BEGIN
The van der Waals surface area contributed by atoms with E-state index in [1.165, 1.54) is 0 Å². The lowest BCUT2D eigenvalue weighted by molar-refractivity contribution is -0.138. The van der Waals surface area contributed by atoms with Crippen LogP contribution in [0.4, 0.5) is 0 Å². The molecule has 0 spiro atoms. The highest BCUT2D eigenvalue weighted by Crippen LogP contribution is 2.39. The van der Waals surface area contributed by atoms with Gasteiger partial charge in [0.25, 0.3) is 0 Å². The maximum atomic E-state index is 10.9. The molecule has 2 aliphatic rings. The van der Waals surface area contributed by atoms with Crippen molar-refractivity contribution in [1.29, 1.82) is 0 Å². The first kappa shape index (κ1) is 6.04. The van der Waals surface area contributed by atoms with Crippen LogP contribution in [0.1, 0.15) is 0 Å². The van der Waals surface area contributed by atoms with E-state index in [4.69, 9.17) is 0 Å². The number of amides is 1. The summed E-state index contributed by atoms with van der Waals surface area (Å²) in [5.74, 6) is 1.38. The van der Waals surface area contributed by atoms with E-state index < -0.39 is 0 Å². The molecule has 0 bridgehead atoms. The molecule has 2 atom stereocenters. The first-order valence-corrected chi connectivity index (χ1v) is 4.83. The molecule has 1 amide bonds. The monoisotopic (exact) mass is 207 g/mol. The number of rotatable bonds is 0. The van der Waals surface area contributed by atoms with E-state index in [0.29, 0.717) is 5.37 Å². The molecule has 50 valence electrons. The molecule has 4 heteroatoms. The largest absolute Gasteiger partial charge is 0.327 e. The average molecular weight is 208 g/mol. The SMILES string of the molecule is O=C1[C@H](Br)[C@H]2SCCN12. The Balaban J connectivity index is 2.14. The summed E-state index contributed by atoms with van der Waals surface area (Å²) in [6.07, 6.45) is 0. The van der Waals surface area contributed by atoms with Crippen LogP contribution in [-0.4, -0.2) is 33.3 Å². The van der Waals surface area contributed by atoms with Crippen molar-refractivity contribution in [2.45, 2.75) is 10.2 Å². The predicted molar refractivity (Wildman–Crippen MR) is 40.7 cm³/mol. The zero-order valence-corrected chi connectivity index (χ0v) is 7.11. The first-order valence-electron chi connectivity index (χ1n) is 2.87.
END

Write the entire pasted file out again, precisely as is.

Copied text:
The van der Waals surface area contributed by atoms with E-state index in [1.165, 1.54) is 0 Å². The lowest BCUT2D eigenvalue weighted by molar-refractivity contribution is -0.138. The van der Waals surface area contributed by atoms with Crippen LogP contribution in [0.4, 0.5) is 0 Å². The molecule has 0 spiro atoms. The highest BCUT2D eigenvalue weighted by Crippen LogP contribution is 2.39. The van der Waals surface area contributed by atoms with Gasteiger partial charge in [0.25, 0.3) is 0 Å². The maximum atomic E-state index is 10.9. The molecule has 2 aliphatic rings. The van der Waals surface area contributed by atoms with Crippen molar-refractivity contribution in [1.29, 1.82) is 0 Å². The first kappa shape index (κ1) is 6.04. The van der Waals surface area contributed by atoms with Crippen LogP contribution in [0.1, 0.15) is 0 Å². The van der Waals surface area contributed by atoms with E-state index in [4.69, 9.17) is 0 Å². The number of amides is 1. The summed E-state index contributed by atoms with van der Waals surface area (Å²) in [5.74, 6) is 1.38. The van der Waals surface area contributed by atoms with E-state index < -0.39 is 0 Å². The molecule has 0 bridgehead atoms. The molecule has 2 atom stereocenters. The first-order valence-corrected chi connectivity index (χ1v) is 4.83. The molecule has 1 amide bonds. The monoisotopic (exact) mass is 207 g/mol. The number of rotatable bonds is 0. The van der Waals surface area contributed by atoms with E-state index in [0.29, 0.717) is 5.37 Å². The molecule has 50 valence electrons. The molecule has 4 heteroatoms. The largest absolute Gasteiger partial charge is 0.327 e. The average molecular weight is 208 g/mol. The SMILES string of the molecule is O=C1[C@H](Br)[C@H]2SCCN12. The Balaban J connectivity index is 2.14. The summed E-state index contributed by atoms with van der Waals surface area (Å²) in [6.07, 6.45) is 0. The van der Waals surface area contributed by atoms with Crippen LogP contribution in [-0.4, -0.2) is 33.3 Å². The van der Waals surface area contributed by atoms with Crippen molar-refractivity contribution in [2.45, 2.75) is 10.2 Å². The predicted molar refractivity (Wildman–Crippen MR) is 40.7 cm³/mol. The zero-order valence-corrected chi connectivity index (χ0v) is 7.11. The first-order valence-electron chi connectivity index (χ1n) is 2.87.